How do humans flexibly respond to changing environmental demands on a subsecond temporal scale? Extensive research has highlighted the key role of the prefrontal cortex in flexible decision-making and adaptive behaviour, yet the core mechanisms that translate sensory information into behaviour remain undefined. Using direct human cortical recordings, we investigated the temporal and spatial evolution of neuronal activity (indexed by the broadband gamma signal) in 16 participants while they performed a broad range of self-paced cognitive tasks. Here we describe a robust domain- and modality-independent pattern of persistent stimulus-to-response neural activation that encodes stimulus features and predicts motor output on a trial-by-trial basis with near-perfect accuracy. Observed across a distributed network of brain areas, this persistent neural activation is centred in the prefrontal cortex and is required for successful response implementation, providing a functional substrate for domain-general transformation of perception into action, critical for flexible behaviour.
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We thank the patients for their cooperation, patience, and interest—without their help this research would not be possible. We also thank J. N. Hoffman, A. Flinker, R. Ivry, K. Johnson and J. D. Wallis for providing valuable comments and suggestions during manuscript preparation, and K. L. Anderson, M. Cano and V. N. Rangarajan for help in data collection.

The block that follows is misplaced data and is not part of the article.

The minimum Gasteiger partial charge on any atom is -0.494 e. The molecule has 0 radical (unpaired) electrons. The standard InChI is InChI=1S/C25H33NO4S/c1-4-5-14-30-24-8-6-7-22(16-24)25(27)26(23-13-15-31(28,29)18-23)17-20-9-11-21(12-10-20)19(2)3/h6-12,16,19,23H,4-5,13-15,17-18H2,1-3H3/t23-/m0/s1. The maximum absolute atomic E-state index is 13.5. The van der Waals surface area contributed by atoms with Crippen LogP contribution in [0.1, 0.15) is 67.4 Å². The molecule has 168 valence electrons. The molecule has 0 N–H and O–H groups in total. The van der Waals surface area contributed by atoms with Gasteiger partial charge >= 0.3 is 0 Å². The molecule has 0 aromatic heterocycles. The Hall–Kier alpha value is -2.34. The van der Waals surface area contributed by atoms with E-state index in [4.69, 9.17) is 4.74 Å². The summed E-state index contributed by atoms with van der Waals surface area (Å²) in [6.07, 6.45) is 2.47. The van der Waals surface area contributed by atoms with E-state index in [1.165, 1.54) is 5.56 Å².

This work was supported by the following grants: National Science Foundation (NSF) Graduate Research Fellowship DGE1106400 (M.H.), the National Institute of Mental Health F32MH75317 (A.S.), the National Institute of Neurological Disorders and Stroke (NINDS) R37NS21135 and the Nielsen Corporation (R.T.K.), NINDS R01NS078396 and NSF BCS1358907 (J.P.), NS40596 and NS088606 (N.E.C.), NIH R01DC012379 (E.F.C.). The funders had no role in study design, data collection and analysis, decision to publish, or preparation of the manuscript.
The MacBrain Face Stimulus Set was developed by Nim Tottenham (firstname.lastname@example.org) with support from the John D. and Catherine T. MacArthur Foundation Research Network on Early Experience and Brain Development. The dog–cat morph stimuli were provided by E. Miller from the Picower Institute for Learning and Memory and Department of Brain and Cognitive Sciences at the Massachusetts Institute of Technology.
The authors declare no competing interests.
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Haller, M., Case, J., Crone, N.E. et al. Persistent neuronal activity in human prefrontal cortex links perception and action. Nat Hum Behav 2, 80–91 (2018). https://doi.org/10.1038/s41562-017-0267-2
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